OMCT News Release
Geneva, 21 November 2022
In a rapidly shrinking civic space and continued political and military instability in Libya, the new “Anti-Cybercrime” law adopted by the House of Representatives on September 27th 2022 is merely the latest of many repressive measures adopted by the authorities. To highlight the various ways in which this legislation is violating basic human rights and criminalising the use of encryption, the World Organisation Against Torture (OMCT), in collaboration with the Libyan Anti-Torture Network (LAN), published today a briefing paper titled “New Anti-Cybercrime law in Libya exacerbates the phenomenon of impunity”.
“The instrumentalisation of the law by the authorities and affiliated armed groups endangers human rights defenders, media professionals and victims of human rights violations. It will most likely exacerbate the chronic impunity for human rights violations in Libya”, said Gerald Staberock, Secretary General of the OMCT.
WhatsApp, the encrypted messaging app, counts over 2 million active users in Libya. According to the “Anti-Cybercrime” law, all these people could be technically considered in violation of the law for using an encrypted app without authorisation. They risk up to 10 years of imprisonment and a fine between 20,000 and 100,000 LYB Dinars (between 4,000 and 20,400 USD).
The law allows the Libyan authorities to conceal and block all digital content viewed as “strife” or “ideas that undermine society's security, stability and social peace”. This vague and ambiguous wording could be used as a cover to harass and silence human rights defenders, who could then be at risk of being spied on by the State and blocked from using online platforms. Hundreds of migrant and Libyan survivors of human rights violations who use the internet to seek accountability risk also being muzzled. This will, in turn, lead to more crimes being concealed, thus worsening the already systemic impunity in Libya.,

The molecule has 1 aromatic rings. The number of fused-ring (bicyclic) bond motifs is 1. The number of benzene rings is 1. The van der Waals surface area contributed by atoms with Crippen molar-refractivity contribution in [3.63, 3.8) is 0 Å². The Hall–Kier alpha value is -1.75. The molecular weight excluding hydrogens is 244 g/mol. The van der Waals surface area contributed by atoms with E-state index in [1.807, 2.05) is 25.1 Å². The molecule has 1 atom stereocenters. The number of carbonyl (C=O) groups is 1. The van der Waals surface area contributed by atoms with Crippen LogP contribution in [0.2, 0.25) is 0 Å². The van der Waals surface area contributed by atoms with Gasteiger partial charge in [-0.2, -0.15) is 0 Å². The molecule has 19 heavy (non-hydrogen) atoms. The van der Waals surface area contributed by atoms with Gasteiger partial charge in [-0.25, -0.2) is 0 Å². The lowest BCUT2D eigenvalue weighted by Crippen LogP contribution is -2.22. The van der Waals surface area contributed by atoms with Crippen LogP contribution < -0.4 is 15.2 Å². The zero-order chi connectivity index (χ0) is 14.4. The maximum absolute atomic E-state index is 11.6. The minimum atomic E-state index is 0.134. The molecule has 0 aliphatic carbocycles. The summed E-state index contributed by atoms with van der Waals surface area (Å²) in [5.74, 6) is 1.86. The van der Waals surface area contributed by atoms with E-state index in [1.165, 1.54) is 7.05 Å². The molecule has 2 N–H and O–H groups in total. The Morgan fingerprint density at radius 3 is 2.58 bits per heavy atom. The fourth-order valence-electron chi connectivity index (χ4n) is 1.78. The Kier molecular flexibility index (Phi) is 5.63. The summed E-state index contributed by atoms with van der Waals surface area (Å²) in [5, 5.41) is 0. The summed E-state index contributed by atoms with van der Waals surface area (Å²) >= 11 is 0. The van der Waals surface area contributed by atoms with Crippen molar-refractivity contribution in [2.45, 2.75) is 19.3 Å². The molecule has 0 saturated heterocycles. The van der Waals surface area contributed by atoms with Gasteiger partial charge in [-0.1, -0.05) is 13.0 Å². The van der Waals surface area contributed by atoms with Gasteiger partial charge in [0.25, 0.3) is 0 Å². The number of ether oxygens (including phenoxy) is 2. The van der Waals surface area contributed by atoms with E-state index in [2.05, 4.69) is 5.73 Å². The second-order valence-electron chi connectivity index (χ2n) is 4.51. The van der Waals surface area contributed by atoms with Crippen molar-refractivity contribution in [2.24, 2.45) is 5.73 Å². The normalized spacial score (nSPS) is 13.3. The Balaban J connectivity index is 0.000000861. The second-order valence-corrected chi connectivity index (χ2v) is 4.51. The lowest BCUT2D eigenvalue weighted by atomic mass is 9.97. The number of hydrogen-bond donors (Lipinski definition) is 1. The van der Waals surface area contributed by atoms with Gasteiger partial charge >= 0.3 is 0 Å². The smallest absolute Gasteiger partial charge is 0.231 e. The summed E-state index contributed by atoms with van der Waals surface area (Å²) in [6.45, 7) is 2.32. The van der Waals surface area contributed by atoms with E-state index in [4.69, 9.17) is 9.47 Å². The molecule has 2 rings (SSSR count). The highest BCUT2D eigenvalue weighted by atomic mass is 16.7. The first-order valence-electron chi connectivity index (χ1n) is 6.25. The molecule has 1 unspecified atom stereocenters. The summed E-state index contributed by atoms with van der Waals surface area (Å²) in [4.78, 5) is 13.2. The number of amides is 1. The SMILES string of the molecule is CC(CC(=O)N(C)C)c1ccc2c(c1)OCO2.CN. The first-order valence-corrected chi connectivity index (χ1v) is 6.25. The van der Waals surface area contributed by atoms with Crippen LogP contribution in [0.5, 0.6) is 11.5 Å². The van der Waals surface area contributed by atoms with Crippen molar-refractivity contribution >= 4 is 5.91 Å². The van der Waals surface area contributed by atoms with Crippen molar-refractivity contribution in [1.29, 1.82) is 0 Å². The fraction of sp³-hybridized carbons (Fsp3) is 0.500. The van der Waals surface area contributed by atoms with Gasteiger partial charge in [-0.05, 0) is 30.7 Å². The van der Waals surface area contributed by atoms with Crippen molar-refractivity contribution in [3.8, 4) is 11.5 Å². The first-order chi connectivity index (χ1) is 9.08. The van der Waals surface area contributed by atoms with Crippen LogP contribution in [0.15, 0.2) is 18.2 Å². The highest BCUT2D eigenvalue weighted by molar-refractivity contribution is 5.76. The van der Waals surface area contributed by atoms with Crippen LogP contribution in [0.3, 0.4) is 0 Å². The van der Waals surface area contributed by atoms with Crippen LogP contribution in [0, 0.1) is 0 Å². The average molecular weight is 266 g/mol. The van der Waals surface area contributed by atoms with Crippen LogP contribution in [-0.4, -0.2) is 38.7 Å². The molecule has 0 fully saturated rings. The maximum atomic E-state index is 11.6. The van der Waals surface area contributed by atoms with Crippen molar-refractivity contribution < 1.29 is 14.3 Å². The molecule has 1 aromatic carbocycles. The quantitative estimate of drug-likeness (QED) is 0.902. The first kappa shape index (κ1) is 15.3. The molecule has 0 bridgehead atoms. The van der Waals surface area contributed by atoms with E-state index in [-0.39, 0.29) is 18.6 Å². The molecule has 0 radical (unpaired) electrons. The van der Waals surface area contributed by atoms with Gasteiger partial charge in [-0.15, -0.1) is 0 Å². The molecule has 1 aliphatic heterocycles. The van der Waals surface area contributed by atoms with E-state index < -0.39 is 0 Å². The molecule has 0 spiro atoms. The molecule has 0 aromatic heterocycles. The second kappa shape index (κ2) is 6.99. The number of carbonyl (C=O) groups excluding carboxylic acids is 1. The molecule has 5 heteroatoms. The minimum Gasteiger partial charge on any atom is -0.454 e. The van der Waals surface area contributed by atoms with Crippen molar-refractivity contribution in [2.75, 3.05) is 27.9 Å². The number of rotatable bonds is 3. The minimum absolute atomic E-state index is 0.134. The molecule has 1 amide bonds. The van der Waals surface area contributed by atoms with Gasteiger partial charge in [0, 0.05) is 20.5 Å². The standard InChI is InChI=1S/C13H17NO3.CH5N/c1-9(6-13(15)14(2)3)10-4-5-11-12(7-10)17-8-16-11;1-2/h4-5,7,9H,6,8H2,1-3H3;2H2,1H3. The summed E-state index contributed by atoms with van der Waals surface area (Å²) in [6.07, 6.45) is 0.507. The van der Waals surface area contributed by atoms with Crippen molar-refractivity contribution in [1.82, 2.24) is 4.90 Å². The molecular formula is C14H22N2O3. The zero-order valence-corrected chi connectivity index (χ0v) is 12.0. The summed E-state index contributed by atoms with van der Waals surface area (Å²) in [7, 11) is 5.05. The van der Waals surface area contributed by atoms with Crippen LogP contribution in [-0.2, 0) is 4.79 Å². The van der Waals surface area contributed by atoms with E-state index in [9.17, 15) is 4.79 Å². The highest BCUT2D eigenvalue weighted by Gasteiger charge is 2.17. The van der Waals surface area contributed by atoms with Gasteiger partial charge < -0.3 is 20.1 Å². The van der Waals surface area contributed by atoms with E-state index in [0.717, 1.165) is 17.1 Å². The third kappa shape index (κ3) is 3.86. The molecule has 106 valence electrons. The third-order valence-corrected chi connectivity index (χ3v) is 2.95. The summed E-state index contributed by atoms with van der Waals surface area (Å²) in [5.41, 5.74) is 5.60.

According to the many reports published on the human rights situation in Libya, violations committed by the authorities and armed groups affiliated with them have been on the rise in recent years in an environment where impunity is endemic. This new law will further contribute to the crackdown on civil society and the restriction of freedoms.
As part of the mobilisation efforts of Libyan civil society and international human rights organisations to put pressure on the authorities to either repeal or amend the “Anti-Cybercrime” law, the World Organisation Against Torture (OMCT) and the Libyan Anti-Torture Network (LAN) support the petition recently published by AccessNow.
Read our briefing here.
The World Organisation Against Torture (OMCT) is the largest global NGO group actively standing up to torture and protecting human rights defenders worldwide. It has more than 200 members in 90 countries. Its international Secretariat is based in Geneva, Switzerland.
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Iolanda Jaquemet, Director of Communications
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